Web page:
Psychiatry has become a mature neuroscience discipline and medical specialty, helping millions of Americans suffering from mental illness. Neurobiologic and psychosocial research into causes of and treatments for psychiatric brain disorders is booming, and molecular genetic discoveries promise unprecedented insights into the neural mechanisms of thought, feeling, emotional, behavioral, and cognitive disturbances.
As psychiatry’s promise grows, however, so do its frustrations. I list here 17 challenges psychiatrists face, and I would like to know how important you feel each challenge is to our profession.
Please visit the HTML version of this article to rank each challenge from 10 (highest importance) to 1 (lowest importance). To add other challenges not on my list, simply use the comments field at the bottom of the survey. We will share the results with you in Current Psychiatry, and you can compare your opinions with those of your colleagues.
- Still-elusive pathophysiology of psychiatric disorders, despite the abundance of new knowledge.
- Lack of an objective diagnostic schema, including laboratory tests to confirm diagnoses.
- High rates of off-label psychotropic use because >80% of DSM-IV-TR psychiatric disorders have no approved medications and practitioners have few options.
- Tightening regulations, suffocating litigation, and a demoralized drug-discovery industry that have blunted innovation and threaten drug development.
- Limited evidence-based psychotherapy research, compared with controlled FDA trials for drug therapy or medical devices.
- Persistent stigma of mental illness interfering with prevention and early intervention.
- Lack of full parity for mental illness with physical illness.
- Excessive, harmful intrusion of the courts into psychiatric care, more than any other medical specialty.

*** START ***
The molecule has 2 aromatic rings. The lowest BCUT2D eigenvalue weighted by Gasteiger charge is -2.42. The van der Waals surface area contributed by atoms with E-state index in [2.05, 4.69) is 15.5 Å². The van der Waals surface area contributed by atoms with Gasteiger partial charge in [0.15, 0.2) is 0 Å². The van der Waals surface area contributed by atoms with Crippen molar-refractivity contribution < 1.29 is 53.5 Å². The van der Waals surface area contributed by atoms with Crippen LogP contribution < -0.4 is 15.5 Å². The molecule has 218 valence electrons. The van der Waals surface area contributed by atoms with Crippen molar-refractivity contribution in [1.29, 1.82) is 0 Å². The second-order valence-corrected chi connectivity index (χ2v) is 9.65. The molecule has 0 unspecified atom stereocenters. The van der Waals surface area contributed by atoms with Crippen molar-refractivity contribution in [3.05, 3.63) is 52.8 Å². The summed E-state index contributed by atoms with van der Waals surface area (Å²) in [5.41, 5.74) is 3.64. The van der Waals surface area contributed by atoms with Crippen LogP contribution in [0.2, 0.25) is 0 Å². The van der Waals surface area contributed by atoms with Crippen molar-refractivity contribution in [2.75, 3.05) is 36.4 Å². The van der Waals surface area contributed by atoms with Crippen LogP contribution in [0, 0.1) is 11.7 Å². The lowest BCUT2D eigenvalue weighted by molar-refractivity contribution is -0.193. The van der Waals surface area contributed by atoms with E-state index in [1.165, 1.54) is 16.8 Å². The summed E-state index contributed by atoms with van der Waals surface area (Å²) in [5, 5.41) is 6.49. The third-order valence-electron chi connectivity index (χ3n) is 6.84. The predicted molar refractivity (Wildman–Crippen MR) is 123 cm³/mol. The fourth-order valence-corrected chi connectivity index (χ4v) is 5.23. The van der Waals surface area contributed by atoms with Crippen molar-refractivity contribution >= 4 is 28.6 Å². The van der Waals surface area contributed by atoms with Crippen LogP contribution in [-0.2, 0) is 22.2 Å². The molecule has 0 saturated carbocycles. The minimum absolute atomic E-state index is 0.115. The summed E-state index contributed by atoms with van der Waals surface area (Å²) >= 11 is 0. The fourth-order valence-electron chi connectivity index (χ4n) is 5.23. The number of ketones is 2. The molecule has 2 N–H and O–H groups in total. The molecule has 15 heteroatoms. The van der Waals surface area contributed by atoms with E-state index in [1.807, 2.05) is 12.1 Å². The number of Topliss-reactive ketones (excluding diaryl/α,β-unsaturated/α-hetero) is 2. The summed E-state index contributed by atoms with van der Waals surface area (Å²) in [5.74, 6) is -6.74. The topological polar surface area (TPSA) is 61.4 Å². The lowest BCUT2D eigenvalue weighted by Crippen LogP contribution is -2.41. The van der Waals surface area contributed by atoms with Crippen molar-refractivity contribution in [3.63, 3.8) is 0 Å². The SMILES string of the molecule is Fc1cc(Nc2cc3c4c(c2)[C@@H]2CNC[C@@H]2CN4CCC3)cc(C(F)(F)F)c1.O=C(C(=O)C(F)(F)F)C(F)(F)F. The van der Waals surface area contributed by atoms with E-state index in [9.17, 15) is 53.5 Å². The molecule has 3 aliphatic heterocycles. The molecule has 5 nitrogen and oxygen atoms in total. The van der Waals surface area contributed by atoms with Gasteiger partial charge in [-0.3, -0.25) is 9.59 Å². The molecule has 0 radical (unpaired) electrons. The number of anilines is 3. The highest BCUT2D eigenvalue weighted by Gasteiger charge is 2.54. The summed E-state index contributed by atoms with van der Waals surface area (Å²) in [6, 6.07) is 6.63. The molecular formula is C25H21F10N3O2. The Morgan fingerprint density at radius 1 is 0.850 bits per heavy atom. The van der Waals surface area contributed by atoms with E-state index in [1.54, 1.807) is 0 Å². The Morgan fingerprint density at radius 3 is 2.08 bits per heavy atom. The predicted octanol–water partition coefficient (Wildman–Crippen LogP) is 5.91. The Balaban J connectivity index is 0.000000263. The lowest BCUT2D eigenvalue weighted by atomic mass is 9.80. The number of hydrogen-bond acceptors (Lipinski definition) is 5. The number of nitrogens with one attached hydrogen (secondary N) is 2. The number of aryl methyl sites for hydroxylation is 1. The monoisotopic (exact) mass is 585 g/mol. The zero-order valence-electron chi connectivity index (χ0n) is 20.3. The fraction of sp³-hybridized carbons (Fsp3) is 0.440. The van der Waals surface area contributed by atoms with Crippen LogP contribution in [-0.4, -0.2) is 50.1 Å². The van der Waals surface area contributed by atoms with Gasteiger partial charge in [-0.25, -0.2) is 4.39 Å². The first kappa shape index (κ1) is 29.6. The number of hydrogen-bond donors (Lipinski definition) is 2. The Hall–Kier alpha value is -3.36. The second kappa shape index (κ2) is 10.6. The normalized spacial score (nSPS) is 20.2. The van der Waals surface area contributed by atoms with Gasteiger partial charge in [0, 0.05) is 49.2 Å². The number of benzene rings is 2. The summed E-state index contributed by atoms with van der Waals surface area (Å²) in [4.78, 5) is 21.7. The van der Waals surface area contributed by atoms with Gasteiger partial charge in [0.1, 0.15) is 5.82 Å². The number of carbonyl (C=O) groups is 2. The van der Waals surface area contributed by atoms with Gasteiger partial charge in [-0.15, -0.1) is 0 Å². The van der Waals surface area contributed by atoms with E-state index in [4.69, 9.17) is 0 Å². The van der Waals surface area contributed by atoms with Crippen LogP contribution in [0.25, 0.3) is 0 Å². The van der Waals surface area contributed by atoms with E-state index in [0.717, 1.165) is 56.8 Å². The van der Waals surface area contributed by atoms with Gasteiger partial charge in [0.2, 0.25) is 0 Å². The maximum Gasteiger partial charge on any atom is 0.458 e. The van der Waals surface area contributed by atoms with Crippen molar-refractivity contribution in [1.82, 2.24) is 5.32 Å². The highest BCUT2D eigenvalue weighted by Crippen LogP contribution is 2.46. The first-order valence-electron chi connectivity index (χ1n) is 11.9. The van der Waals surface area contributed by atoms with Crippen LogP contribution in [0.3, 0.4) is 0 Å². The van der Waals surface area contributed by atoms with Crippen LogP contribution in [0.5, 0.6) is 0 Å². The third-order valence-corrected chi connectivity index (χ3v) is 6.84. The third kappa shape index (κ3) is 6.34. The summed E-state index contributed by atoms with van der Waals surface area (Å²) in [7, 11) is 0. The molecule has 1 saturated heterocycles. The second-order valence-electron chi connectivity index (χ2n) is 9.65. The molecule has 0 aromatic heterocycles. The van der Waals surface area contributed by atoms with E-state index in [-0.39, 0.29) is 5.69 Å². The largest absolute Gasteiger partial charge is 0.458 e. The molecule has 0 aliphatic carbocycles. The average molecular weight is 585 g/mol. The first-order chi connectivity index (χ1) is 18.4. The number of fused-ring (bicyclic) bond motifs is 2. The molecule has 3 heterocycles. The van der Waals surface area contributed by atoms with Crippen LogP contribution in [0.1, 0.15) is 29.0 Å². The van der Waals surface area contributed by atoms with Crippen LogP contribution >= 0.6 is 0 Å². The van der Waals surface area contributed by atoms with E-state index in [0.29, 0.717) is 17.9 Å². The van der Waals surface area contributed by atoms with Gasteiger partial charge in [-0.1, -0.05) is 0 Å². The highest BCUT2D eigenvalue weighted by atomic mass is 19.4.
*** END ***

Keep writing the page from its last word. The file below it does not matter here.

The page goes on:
- A “broken” public mental health system with red tape, inadequate funding, nonevidence-based treatments, homelessness, drug abuse, and lack of primary care.
- Far less private philanthropy bestowed on psychiatry compared with cancer, cardiology, or other medical specialities.
- Shrinking funds for psychiatric research because of National Institutes of Health belt-tightening and dwindling of unrestricted pharmaceutical industry research grants.
- Atrociously low compensation for psychiatrists, with hourly earnings a fraction of those for procedural specialists (such as surgeons or radiologists), although the years of training are similar.
- Unreimbursed time spent on paperwork or phone calls related to patient care.
- Little time to read journals or attend continuing medical education meetings to keep up with rapid advances in psychiatry.
- Lack of primary care for the seriously mentally ill because of barriers to collaborative care between psychiatrists and primary care providers.
- Shortage of psychiatric beds, both acute and longterm, and a ridiculously brief length of stay for psychotic or suicidal patients.
- Too few academic psychiatrists to train and mentor young clinicians, researchers, and educators who represent the cutting edge of the speciality.
I am very interested in knowing your opinions. Ranking the importance of these challenges may be a sobering task, but problem solving always starts by assessing the challenges and developing strategies to address them in a targeted, systematic manner.
Finally, it is interesting that while there is a serious national shortage of psychiatrists, there is certainly no shortage of challenges. Psychiatrists, patients, families, and advocates should combine their efforts to find effective solutions, one challenge at a time.